Most CEOs understand stakeholders increasingly expect them to take a position on major societal issues ranging from climate change to abortion to the war in Ukraine and so much more. But with issues presenting themselves with increasing speed and complexity, leaders can’t afford to make decisions based on limited data or intuition alone. The age of corporate activism demands a clearly defined and structured corporate capability.
Each decision requires careful attention on how it aligns with the company’s purpose, business interests, and stakeholder expectations. Missteps erode trust in the company, leading to strained relations, increased regulatory scrutiny, and reduced market valuation. CEOs who mismanage these issues put their jobs at risk.
That’s why a corporate-activism capability is essential. It allows companies to not only manage the risks but also seize the opportunities, enabling them to better align around decisions and mobilize people to deliver desired outcomes.
Ultimately, the capability can be a differentiator—giving the company an advantage relative to peers that have not brought sufficient discipline to their approach. I recently partnered with my BCG friends and colleagues Russell Dubner, Jeff Kiderman, and Marcos Aguilar to write about the issue of corporate activism and how organisations can develop the right tools for success. A few highlights I would like to share from our work:
Developing a Corporate-Activism Capability
Most businesses have undergone new capability-development efforts before. Still, for existing capabilities to mature into competitive advantages, development needs to be intentionally nurtured from the highest echelons of the company with deliberate design, planning, and investment.
There are four crucial must-haves of such a capability:
Purpose and Guiding Principles. The foundation of a strong corporate-activism capability is purpose: a clear articulation of why the company exists, the role it plays in the world, and the way its authentic and distinctive strengths uniquely position it to play that role. Purpose should be embedded in the organization’s culture, strategy, branding, and actions.
Developing a set of guiding principles in tandem with purpose allows a company to identify key issues with which to proactively engage. These principles should reflect an organization’s ethos and culture while considering specific context such as geography, industry, and market position.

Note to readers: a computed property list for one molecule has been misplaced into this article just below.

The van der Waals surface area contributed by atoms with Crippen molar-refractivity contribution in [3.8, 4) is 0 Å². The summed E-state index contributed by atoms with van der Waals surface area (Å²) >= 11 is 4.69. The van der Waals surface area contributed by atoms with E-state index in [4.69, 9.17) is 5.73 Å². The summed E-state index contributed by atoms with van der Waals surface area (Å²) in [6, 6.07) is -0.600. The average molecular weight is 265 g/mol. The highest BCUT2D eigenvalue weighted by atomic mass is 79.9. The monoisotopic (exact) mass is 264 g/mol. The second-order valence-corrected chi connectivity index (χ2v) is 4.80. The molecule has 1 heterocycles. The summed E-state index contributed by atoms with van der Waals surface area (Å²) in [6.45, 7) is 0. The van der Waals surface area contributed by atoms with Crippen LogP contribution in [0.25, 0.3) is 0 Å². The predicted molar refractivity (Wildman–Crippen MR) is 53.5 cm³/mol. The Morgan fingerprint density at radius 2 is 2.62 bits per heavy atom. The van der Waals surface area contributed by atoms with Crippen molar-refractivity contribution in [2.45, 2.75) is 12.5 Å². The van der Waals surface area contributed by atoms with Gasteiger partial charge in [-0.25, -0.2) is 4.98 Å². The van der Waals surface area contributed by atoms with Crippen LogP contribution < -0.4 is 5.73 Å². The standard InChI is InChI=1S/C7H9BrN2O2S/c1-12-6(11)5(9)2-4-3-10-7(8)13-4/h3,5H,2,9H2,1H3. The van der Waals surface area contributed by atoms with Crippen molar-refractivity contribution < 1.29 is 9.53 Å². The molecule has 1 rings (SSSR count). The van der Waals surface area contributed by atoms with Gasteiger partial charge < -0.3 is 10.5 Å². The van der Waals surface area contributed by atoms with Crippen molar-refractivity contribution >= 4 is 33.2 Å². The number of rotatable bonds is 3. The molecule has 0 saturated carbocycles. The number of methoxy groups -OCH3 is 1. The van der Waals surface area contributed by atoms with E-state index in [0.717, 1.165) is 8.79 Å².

Competencies. Successful corporate-activism decisions must draw from a range of disciplines—including strategy, HR, public affairs and communications, customer insights, operations, and risk management. Such decisions must also be based on input from those with deep knowledge on the societal issues themselves—input that should be shared with decision makers to build understanding and awareness.
The relevant expertise and skill sets will differ somewhat by company and may shift depending on the issue at hand. In most cases, this expertise should be drawn from or developed inside the organization. However, sometimes competencies will need to be sourced externally.
Processes and Tools. Effective, streamlined processes are critical given the complexity of issues that must be monitored, the challenge of integrating informed expertise, and the speed with which decisions need to be made. Processes need to be in place before issues reach critical points. This includes tracking hot-button issues, keeping an eye on stakeholder sentiment, horizon scanning, scenario planning, and ongoing discussions that include diverse perspectives on how to engage.
Additionally, the right tools need to be in place to aid the teams assigned to this task. Digital tools can monitor and measure developments related to various issues and the intensity of stakeholder sentiment. Analog tools (including frameworks, templates, and scorecards) can be used to ensure decision criteria are applied consistently.
Governance. Finally, a corporate-activism capability needs to clarify roles and responsibilities, particularly around when and how decisions are made and how to ensure risks are managed appropriately. This governance structure will undoubtedly cover a variety of factors.
While the CEO might be the ultimate decision maker for more time-sensitive issues, a board subcommittee may conduct regular reviews and make recommendations to the board for decisions regarding corporate-activism priorities, actions, risk mitigation, and learnings.
Thriving in a New Era
Corporate activism represents a seismic shift in what’s required from businesses. The expectation that companies engage on societal issues will not abate in the foreseeable future. Nor will the risks in handling them or complexity in navigating them. And that has significant implications for leaders who are still building the muscle to master this new environment, as well as those who have long seen activism as a part of their mandate.
Companies must be proactive in developing an organizational capability for corporate activism. Intuition and instinct, while essential, are not sufficient for managing the opportunities and risks related to these challenges. A strong organizational capability will enable companies and leaders to get ahead of looming events and react with consistency, ultimately increasing the trust of their stakeholders.
Ashley Grice serves as CEO and a Managing Director of BrightHouse Consulting, a Boston Consulting Group (BCG) company. BrightHouse is a global creative consultancy helping organizations uncover their timeless purpose so they can grow their people, profits, and social impact. She is a Visiting Fellow at the University of Oxford.